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French expression of the day: Appuyer sur le champignon

French expression of the day: Appuyer sur le champignon
Photo: Annie Spratt/Unsplash/Nicolas Raymond
In France, 'pressing the mushroom' is not exactly what it sounds like.

Why do I need to know appuyer sur le champignon?

Because, although it sounds like a funny thing to do, it's actually a way of describing a very ordinary and mundane action.

What does it mean?

Appuyer sur le champignon translates to 'press the mushroom', but it's actually the French way of saying 'step on it' or 'hit the gas'.
 
In a car, le champignon signifies 'the gas pedal', and by pressing it the car will move faster.
 
Although modern gas pedals look nothing like mushrooms, initially they were shaped like a metal rod with a ball on the top – like a mushroom hat. 
 
 
When French children go on school trips by bus, they sometimes sing:
 
Chauffeur, si t'es le champion,
Appuie, appuie,
Chauffeur, si t'es le champion,
Appuie sur le champignon !
 
Which means:
 
'Driver, if you're the champion,
Step on, step on,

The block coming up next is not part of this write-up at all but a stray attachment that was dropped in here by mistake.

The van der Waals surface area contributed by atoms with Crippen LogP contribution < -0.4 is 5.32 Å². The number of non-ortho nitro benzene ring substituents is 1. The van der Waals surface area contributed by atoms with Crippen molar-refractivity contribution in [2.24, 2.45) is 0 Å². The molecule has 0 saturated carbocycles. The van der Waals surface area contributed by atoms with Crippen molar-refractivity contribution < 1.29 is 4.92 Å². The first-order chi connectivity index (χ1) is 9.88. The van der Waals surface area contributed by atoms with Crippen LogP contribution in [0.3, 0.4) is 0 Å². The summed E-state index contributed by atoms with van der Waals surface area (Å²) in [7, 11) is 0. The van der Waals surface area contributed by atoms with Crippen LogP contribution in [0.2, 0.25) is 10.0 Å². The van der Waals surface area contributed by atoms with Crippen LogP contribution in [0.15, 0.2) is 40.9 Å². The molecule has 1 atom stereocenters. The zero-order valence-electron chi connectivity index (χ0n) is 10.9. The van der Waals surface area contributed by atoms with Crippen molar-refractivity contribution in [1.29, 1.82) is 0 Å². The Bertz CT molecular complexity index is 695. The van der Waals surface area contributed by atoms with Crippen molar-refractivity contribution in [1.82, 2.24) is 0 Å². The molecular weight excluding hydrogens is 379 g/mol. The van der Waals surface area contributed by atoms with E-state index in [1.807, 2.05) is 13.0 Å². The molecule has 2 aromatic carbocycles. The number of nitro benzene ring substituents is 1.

Driver, if you're the champion,
Step on the gas!'
 
Use it like this
 
Nous sommes déjà en retard. Appuie sur le champignon ! – We're already late. Step on it!
 
Or, as a warning:
 
Qui pense pouvoir appuyer sur le champignon dans les rues désertes, se fera prendre. – Anyone thinking that they can just hit the gas in deserted areas will get caught.

 
 
You may also use it as a way of saying 'accelerate' something other than the speed of a car. 
 
Les opérateurs vont appuyer sur le champignon dans les zones blanches en France pour enfin y mettre en place de la 4G. – Operator will accelerate the process of putting in place 4G in France's 'white zones'. 
 
Pendant les vacances on évite d'appuyer sur le champignon et essaye de rien faire. – During the holidays we avoid speeding and try to not do anything.

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